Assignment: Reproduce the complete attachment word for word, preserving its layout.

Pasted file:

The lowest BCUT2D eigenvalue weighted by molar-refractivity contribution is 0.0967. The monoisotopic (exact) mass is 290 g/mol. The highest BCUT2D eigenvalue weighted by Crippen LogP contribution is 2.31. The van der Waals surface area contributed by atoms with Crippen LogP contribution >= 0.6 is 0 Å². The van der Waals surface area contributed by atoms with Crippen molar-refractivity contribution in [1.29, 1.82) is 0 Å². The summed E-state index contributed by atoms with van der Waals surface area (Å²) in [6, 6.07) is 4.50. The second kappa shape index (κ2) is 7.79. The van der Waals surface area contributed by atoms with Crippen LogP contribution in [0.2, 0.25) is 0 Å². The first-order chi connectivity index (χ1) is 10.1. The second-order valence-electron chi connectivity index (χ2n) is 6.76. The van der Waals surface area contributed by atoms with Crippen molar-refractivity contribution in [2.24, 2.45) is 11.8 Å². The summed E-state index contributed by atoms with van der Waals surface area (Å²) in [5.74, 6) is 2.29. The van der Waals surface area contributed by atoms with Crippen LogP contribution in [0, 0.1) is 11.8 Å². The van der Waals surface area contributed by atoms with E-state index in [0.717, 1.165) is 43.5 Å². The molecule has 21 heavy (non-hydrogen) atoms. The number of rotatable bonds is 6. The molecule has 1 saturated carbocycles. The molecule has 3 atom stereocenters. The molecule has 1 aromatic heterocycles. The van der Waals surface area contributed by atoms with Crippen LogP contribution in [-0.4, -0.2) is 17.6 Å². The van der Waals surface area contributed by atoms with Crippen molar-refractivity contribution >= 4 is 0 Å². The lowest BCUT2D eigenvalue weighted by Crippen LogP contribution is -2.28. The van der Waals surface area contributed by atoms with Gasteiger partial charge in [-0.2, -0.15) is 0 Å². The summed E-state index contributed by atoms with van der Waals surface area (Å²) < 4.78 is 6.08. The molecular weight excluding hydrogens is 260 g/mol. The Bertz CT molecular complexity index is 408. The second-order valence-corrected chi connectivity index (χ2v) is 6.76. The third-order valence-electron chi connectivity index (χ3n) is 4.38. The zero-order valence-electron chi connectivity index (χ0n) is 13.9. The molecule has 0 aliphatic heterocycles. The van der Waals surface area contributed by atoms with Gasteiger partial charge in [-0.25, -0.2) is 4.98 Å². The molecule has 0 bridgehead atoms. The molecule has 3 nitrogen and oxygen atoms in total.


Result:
The lowest BCUT2D eigenvalue weighted by molar-refractivity contribution is 0.0967. The monoisotopic (exact) mass is 290 g/mol. The highest BCUT2D eigenvalue weighted by Crippen LogP contribution is 2.31. The van der Waals surface area contributed by atoms with Crippen LogP contribution >= 0.6 is 0 Å². The van der Waals surface area contributed by atoms with Crippen molar-refractivity contribution in [1.29, 1.82) is 0 Å². The summed E-state index contributed by atoms with van der Waals surface area (Å²) in [6, 6.07) is 4.50. The second kappa shape index (κ2) is 7.79. The van der Waals surface area contributed by atoms with Crippen LogP contribution in [0.2, 0.25) is 0 Å². The first-order chi connectivity index (χ1) is 10.1. The second-order valence-electron chi connectivity index (χ2n) is 6.76. The van der Waals surface area contributed by atoms with Crippen molar-refractivity contribution in [2.24, 2.45) is 11.8 Å². The summed E-state index contributed by atoms with van der Waals surface area (Å²) in [5.74, 6) is 2.29. The van der Waals surface area contributed by atoms with Crippen LogP contribution in [0, 0.1) is 11.8 Å². The van der Waals surface area contributed by atoms with E-state index in [0.717, 1.165) is 43.5 Å². The molecule has 21 heavy (non-hydrogen) atoms. The number of rotatable bonds is 6. The molecule has 1 saturated carbocycles. The molecule has 3 atom stereocenters. The molecule has 1 aromatic heterocycles. The van der Waals surface area contributed by atoms with Crippen LogP contribution in [-0.4, -0.2) is 17.6 Å². The van der Waals surface area contributed by atoms with Crippen molar-refractivity contribution >= 4 is 0 Å². The lowest BCUT2D eigenvalue weighted by Crippen LogP contribution is -2.28. The van der Waals surface area contributed by atoms with Gasteiger partial charge in [-0.2, -0.15) is 0 Å². The summed E-state index contributed by atoms with van der Waals surface area (Å²) < 4.78 is 6.08. The molecular weight excluding hydrogens is 260 g/mol. The Bertz CT molecular complexity index is 408. The second-order valence-corrected chi connectivity index (χ2v) is 6.76. The third-order valence-electron chi connectivity index (χ3n) is 4.38. The zero-order valence-electron chi connectivity index (χ0n) is 13.9. The molecule has 0 aliphatic heterocycles. The van der Waals surface area contributed by atoms with Gasteiger partial charge in [-0.25, -0.2) is 4.98 Å². The molecule has 0 bridgehead atoms. The molecule has 3 nitrogen and oxygen atoms in total.